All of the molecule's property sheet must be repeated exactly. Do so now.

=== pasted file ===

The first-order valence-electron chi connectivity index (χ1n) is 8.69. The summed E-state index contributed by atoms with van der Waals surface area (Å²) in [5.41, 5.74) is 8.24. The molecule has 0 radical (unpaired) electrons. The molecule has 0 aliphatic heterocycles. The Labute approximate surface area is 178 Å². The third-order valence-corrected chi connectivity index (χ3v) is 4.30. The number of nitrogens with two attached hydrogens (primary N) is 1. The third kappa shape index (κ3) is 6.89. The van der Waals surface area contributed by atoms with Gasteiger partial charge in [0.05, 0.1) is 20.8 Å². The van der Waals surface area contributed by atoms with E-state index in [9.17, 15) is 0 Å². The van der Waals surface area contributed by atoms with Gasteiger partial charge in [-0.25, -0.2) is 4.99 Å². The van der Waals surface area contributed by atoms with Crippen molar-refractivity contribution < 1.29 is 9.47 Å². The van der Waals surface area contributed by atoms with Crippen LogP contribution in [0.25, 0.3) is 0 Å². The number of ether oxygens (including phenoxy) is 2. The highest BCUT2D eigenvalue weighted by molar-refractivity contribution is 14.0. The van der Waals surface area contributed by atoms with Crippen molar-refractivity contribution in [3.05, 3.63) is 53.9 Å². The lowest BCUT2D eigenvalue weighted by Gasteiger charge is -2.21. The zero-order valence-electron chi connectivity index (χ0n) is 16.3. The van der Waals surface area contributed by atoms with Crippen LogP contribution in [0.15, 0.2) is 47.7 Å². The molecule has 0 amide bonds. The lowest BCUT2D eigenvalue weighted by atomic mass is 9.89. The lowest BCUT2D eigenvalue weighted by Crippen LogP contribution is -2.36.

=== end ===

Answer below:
The first-order valence-electron chi connectivity index (χ1n) is 8.69. The summed E-state index contributed by atoms with van der Waals surface area (Å²) in [5.41, 5.74) is 8.24. The molecule has 0 radical (unpaired) electrons. The molecule has 0 aliphatic heterocycles. The Labute approximate surface area is 178 Å². The third-order valence-corrected chi connectivity index (χ3v) is 4.30. The number of nitrogens with two attached hydrogens (primary N) is 1. The third kappa shape index (κ3) is 6.89. The van der Waals surface area contributed by atoms with Gasteiger partial charge in [0.05, 0.1) is 20.8 Å². The van der Waals surface area contributed by atoms with E-state index in [9.17, 15) is 0 Å². The van der Waals surface area contributed by atoms with Gasteiger partial charge in [-0.25, -0.2) is 4.99 Å². The van der Waals surface area contributed by atoms with Crippen molar-refractivity contribution < 1.29 is 9.47 Å². The van der Waals surface area contributed by atoms with Crippen LogP contribution in [0.25, 0.3) is 0 Å². The number of ether oxygens (including phenoxy) is 2. The highest BCUT2D eigenvalue weighted by molar-refractivity contribution is 14.0. The van der Waals surface area contributed by atoms with Crippen molar-refractivity contribution in [3.05, 3.63) is 53.9 Å². The lowest BCUT2D eigenvalue weighted by Gasteiger charge is -2.21. The zero-order valence-electron chi connectivity index (χ0n) is 16.3. The van der Waals surface area contributed by atoms with Crippen LogP contribution in [0.15, 0.2) is 47.7 Å². The molecule has 0 amide bonds. The lowest BCUT2D eigenvalue weighted by atomic mass is 9.89. The lowest BCUT2D eigenvalue weighted by Crippen LogP contribution is -2.36.